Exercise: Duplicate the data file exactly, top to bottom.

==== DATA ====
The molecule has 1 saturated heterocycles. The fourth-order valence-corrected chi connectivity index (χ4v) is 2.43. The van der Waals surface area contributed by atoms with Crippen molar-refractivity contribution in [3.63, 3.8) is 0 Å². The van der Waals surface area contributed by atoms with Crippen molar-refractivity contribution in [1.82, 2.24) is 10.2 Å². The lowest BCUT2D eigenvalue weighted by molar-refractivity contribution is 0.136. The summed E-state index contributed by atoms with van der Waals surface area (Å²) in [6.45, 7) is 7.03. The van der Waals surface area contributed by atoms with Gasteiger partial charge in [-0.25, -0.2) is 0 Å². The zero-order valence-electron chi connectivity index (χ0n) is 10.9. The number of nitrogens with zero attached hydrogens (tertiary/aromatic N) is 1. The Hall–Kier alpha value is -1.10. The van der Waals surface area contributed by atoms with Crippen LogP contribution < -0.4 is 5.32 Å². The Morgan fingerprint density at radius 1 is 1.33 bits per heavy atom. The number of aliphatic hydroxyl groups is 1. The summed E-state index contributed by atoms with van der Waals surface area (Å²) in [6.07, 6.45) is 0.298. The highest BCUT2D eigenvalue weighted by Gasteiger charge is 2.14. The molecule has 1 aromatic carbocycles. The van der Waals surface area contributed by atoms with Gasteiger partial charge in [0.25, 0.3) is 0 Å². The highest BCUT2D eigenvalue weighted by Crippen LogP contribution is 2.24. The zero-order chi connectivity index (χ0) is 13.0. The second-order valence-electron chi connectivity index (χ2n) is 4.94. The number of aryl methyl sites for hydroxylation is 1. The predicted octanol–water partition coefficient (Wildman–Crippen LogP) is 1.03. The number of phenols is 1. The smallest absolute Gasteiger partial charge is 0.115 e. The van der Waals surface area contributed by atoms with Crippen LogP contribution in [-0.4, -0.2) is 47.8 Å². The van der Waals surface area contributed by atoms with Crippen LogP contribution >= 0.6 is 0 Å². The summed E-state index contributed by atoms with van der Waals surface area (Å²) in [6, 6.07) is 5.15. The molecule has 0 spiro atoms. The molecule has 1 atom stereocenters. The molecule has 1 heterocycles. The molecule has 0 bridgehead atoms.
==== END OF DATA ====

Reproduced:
The molecule has 1 saturated heterocycles. The fourth-order valence-corrected chi connectivity index (χ4v) is 2.43. The van der Waals surface area contributed by atoms with Crippen molar-refractivity contribution in [3.63, 3.8) is 0 Å². The van der Waals surface area contributed by atoms with Crippen molar-refractivity contribution in [1.82, 2.24) is 10.2 Å². The lowest BCUT2D eigenvalue weighted by molar-refractivity contribution is 0.136. The summed E-state index contributed by atoms with van der Waals surface area (Å²) in [6.45, 7) is 7.03. The van der Waals surface area contributed by atoms with Gasteiger partial charge in [-0.25, -0.2) is 0 Å². The zero-order valence-electron chi connectivity index (χ0n) is 10.9. The number of nitrogens with zero attached hydrogens (tertiary/aromatic N) is 1. The Hall–Kier alpha value is -1.10. The van der Waals surface area contributed by atoms with Crippen LogP contribution < -0.4 is 5.32 Å². The Morgan fingerprint density at radius 1 is 1.33 bits per heavy atom. The number of aliphatic hydroxyl groups is 1. The summed E-state index contributed by atoms with van der Waals surface area (Å²) in [6.07, 6.45) is 0.298. The highest BCUT2D eigenvalue weighted by Gasteiger charge is 2.14. The molecule has 1 aromatic carbocycles. The van der Waals surface area contributed by atoms with Gasteiger partial charge in [0.25, 0.3) is 0 Å². The highest BCUT2D eigenvalue weighted by Crippen LogP contribution is 2.24. The zero-order chi connectivity index (χ0) is 13.0. The second-order valence-electron chi connectivity index (χ2n) is 4.94. The number of aryl methyl sites for hydroxylation is 1. The predicted octanol–water partition coefficient (Wildman–Crippen LogP) is 1.03. The number of phenols is 1. The smallest absolute Gasteiger partial charge is 0.115 e. The van der Waals surface area contributed by atoms with Crippen LogP contribution in [-0.4, -0.2) is 47.8 Å². The van der Waals surface area contributed by atoms with Crippen LogP contribution >= 0.6 is 0 Å². The summed E-state index contributed by atoms with van der Waals surface area (Å²) in [6, 6.07) is 5.15. The molecule has 0 spiro atoms. The molecule has 1 atom stereocenters. The molecule has 1 heterocycles. The molecule has 0 bridgehead atoms.